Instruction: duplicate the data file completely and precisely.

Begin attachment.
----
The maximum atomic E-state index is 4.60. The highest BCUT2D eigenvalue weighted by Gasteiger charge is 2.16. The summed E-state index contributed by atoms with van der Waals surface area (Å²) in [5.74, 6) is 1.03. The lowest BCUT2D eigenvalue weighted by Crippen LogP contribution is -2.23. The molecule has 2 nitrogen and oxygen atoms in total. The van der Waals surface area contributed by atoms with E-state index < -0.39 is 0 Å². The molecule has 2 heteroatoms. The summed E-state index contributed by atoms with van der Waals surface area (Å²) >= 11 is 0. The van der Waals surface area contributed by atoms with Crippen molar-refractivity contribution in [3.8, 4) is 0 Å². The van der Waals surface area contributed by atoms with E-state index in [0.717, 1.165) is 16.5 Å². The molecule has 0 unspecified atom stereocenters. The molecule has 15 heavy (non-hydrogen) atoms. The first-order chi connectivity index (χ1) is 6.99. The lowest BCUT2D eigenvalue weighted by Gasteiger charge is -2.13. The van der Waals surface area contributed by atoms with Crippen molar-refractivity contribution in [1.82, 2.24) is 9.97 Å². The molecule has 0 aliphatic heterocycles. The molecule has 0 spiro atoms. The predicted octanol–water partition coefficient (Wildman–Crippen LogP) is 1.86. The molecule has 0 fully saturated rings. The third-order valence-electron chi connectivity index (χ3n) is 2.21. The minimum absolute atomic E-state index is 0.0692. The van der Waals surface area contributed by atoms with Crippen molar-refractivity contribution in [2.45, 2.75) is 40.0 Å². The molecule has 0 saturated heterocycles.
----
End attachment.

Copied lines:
The maximum atomic E-state index is 4.60. The highest BCUT2D eigenvalue weighted by Gasteiger charge is 2.16. The summed E-state index contributed by atoms with van der Waals surface area (Å²) in [5.74, 6) is 1.03. The lowest BCUT2D eigenvalue weighted by Crippen LogP contribution is -2.23. The molecule has 2 nitrogen and oxygen atoms in total. The van der Waals surface area contributed by atoms with E-state index < -0.39 is 0 Å². The molecule has 2 heteroatoms. The summed E-state index contributed by atoms with van der Waals surface area (Å²) >= 11 is 0. The van der Waals surface area contributed by atoms with Crippen molar-refractivity contribution in [3.8, 4) is 0 Å². The van der Waals surface area contributed by atoms with E-state index in [0.717, 1.165) is 16.5 Å². The molecule has 0 unspecified atom stereocenters. The molecule has 15 heavy (non-hydrogen) atoms. The first-order chi connectivity index (χ1) is 6.99. The lowest BCUT2D eigenvalue weighted by Gasteiger charge is -2.13. The van der Waals surface area contributed by atoms with Crippen molar-refractivity contribution in [1.82, 2.24) is 9.97 Å². The molecule has 0 aliphatic heterocycles. The molecule has 0 spiro atoms. The predicted octanol–water partition coefficient (Wildman–Crippen LogP) is 1.86. The molecule has 0 fully saturated rings. The third-order valence-electron chi connectivity index (χ3n) is 2.21. The minimum absolute atomic E-state index is 0.0692. The van der Waals surface area contributed by atoms with Crippen molar-refractivity contribution in [2.45, 2.75) is 40.0 Å². The molecule has 0 saturated heterocycles.